Secretary of State for Business Enterprise & Regulatory Reform v Aaron (2008)
In director disqualification proceedings, whether brought under s.8 or under s.7 for an order under s.6 of the Company Directors Disqualification Act 1986, there was an implied exception to the strict rules of evidence on hearsay evidence, opinion evidence and the rule in Hollington v Hewthorn.
The appellants (D) appealed against a decision that the respondent secretary of state could rely on findings of fact and opinion set out in a report of the Financial Services Authority in the course of an application to seek the disqualification of D as directors under the Company Directors Disqualification Act 1986 s.7. The report had been made by investigators under the powers of the Financial and Services and Markets Act 2000 s.170. It was common ground that the findings of fact and the conclusions on the conduct of the defendants contained in the report were ordinarily inadmissible on the basis that they constituted findings in other proceedings and were excluded under the rule in Hollington v F Hewthorn & Co Ltd (1943) KB 587 CA. However the judge found that, applying the principle in Armvent, Re (1975) 1 WLR 1679 Ch D, the findings of fact and opinion set out in the report were admissible under an implied exception to the strict rules of evidence developed in disqualification proceedings. D submitted that the decision in Secretary of State for Trade and Industry v Bairstow (2003) EWCA Civ 321, (2004) Ch 1 made it clear that the Armvent exception was confined to hearsay.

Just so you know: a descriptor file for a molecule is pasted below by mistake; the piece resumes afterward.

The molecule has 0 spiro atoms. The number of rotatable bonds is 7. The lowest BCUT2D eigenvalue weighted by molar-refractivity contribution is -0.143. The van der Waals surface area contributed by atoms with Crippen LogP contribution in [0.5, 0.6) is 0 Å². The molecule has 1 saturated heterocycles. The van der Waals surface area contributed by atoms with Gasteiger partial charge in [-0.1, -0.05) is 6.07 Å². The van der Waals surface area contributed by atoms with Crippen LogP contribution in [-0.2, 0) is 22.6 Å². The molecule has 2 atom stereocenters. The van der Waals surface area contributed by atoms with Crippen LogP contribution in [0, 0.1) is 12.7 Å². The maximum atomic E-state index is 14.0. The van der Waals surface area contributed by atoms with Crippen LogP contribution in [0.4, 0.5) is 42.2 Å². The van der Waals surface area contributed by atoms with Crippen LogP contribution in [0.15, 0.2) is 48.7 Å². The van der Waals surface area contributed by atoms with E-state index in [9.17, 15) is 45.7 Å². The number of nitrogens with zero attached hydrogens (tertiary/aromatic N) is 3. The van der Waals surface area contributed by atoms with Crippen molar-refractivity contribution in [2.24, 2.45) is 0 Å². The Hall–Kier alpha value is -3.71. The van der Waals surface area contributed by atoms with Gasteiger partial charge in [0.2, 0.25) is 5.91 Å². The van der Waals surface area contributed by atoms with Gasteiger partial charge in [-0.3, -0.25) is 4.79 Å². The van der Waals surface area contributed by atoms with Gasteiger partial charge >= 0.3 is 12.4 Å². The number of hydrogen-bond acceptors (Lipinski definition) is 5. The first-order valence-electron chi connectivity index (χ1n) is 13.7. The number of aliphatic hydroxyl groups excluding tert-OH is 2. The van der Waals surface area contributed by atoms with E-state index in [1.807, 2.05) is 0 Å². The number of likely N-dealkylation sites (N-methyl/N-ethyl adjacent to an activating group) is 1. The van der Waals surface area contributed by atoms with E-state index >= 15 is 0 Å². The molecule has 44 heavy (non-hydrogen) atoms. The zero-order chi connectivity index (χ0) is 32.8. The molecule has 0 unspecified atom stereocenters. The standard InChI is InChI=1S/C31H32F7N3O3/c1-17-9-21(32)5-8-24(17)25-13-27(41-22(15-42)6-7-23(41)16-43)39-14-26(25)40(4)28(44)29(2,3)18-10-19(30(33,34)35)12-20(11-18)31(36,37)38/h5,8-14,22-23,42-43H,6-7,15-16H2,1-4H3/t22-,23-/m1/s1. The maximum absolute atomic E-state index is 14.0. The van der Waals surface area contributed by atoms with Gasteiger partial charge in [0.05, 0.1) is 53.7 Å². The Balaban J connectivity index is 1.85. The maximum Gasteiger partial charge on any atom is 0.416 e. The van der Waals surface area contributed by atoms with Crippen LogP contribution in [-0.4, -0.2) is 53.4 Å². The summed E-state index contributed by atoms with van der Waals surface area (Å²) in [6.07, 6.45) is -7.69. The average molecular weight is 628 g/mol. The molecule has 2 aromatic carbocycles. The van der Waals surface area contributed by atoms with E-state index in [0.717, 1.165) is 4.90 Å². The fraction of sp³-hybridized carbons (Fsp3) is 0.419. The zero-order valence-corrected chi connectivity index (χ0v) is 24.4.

The material that the report contained was undoubtedly relevant. The width of the implied exception applied not only to hearsay, but also to findings of fact and opinion at least when contained in reports or materials obtained under statutory powers. The court in Bairstow was not dealing with an issue that fell within the scope of the implied exception set out in the earlier cases. The findings made in that case were findings made in ordinary civil proceedings to which the rule in Hollington plainly applied, Bairstow distinguished and Hollington applied. It was therefore clearly established that in disqualification proceedings, whether brought under s.8 or under s.7 for an order under s.6 of the 1986 Act, there was an implied exception to the strict rules of evidence on hearsay evidence, opinion evidence and the rule in Hollington. This was developed from the scheme of the Companies Acts on the basis that Parliament must have intended that a court should have regard to the materials produced under clear statutory procedures on which the secretary of state had relied in bringing the proceedings. There was no real disadvantage to a director. It was no more than prima facie evidence and the director was entitled to adduce evidence to contradict the findings and conclusions in the report. It was still necessary to rely on the implied exception in relation to findings of fact and opinion so long as the rule in Hollington remained good law. The primary objective of the implied exception was to put before the court material obtained under the statutory scheme on which the secretary of state relied in making his decision and which formed the basis of the case against the defendant. There was good reason to reaffirm not only the principle of the implied exception and its scope as extending to whatever was contained in the reports and other materials obtained under the statutory scheme, but also its eminent good sense in relation to disqualification proceedings such as the instant. To abrogate the exception would be to render of no value a careful investigation, to put the public through the secretary of state to considerable and unnecessary expense and to cause significant delay. It could not sensibly be argued that the admission of such evidence caused any disadvantage to directors. To exclude the report would cause injustice by bringing about further delay and expense in the instant proceedings and there was no need to do so as the scope of the implied exception was clear.